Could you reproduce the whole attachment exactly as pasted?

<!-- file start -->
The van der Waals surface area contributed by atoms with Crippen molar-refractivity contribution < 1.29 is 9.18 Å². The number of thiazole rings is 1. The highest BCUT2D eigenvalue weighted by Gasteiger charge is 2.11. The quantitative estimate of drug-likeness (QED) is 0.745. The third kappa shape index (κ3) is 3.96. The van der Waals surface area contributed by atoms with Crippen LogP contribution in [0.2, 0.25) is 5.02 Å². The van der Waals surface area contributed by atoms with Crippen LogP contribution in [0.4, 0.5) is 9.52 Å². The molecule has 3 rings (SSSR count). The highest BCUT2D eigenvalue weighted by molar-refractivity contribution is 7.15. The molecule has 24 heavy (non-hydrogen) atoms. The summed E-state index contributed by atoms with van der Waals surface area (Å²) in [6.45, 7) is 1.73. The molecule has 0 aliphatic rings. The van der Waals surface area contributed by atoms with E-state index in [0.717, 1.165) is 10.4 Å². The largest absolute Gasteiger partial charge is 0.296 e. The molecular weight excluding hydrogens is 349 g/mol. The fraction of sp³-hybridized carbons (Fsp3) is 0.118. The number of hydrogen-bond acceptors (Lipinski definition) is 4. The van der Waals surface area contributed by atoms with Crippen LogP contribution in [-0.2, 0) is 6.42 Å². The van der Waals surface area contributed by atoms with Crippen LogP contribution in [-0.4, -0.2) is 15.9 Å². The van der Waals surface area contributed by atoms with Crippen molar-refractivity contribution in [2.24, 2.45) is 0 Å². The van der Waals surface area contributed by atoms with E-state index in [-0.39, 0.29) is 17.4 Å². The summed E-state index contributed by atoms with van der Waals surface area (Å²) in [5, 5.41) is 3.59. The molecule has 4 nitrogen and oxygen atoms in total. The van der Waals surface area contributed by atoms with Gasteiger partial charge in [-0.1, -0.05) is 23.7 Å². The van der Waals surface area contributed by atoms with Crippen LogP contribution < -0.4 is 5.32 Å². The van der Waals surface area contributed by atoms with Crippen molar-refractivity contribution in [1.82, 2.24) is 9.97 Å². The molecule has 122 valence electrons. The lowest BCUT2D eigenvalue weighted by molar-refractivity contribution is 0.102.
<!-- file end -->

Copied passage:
The van der Waals surface area contributed by atoms with Crippen molar-refractivity contribution < 1.29 is 9.18 Å². The number of thiazole rings is 1. The highest BCUT2D eigenvalue weighted by Gasteiger charge is 2.11. The quantitative estimate of drug-likeness (QED) is 0.745. The third kappa shape index (κ3) is 3.96. The van der Waals surface area contributed by atoms with Crippen LogP contribution in [0.2, 0.25) is 5.02 Å². The van der Waals surface area contributed by atoms with Crippen LogP contribution in [0.4, 0.5) is 9.52 Å². The molecule has 3 rings (SSSR count). The highest BCUT2D eigenvalue weighted by molar-refractivity contribution is 7.15. The molecule has 24 heavy (non-hydrogen) atoms. The summed E-state index contributed by atoms with van der Waals surface area (Å²) in [6.45, 7) is 1.73. The molecule has 0 aliphatic rings. The van der Waals surface area contributed by atoms with E-state index in [0.717, 1.165) is 10.4 Å². The largest absolute Gasteiger partial charge is 0.296 e. The molecular weight excluding hydrogens is 349 g/mol. The fraction of sp³-hybridized carbons (Fsp3) is 0.118. The number of hydrogen-bond acceptors (Lipinski definition) is 4. The van der Waals surface area contributed by atoms with Crippen LogP contribution in [-0.2, 0) is 6.42 Å². The van der Waals surface area contributed by atoms with Crippen LogP contribution in [-0.4, -0.2) is 15.9 Å². The van der Waals surface area contributed by atoms with Crippen molar-refractivity contribution in [2.24, 2.45) is 0 Å². The van der Waals surface area contributed by atoms with E-state index in [-0.39, 0.29) is 17.4 Å². The summed E-state index contributed by atoms with van der Waals surface area (Å²) in [5, 5.41) is 3.59. The molecule has 4 nitrogen and oxygen atoms in total. The van der Waals surface area contributed by atoms with Gasteiger partial charge in [-0.1, -0.05) is 23.7 Å². The van der Waals surface area contributed by atoms with Crippen LogP contribution < -0.4 is 5.32 Å². The van der Waals surface area contributed by atoms with Crippen molar-refractivity contribution in [1.82, 2.24) is 9.97 Å². The molecule has 122 valence electrons. The lowest BCUT2D eigenvalue weighted by molar-refractivity contribution is 0.102.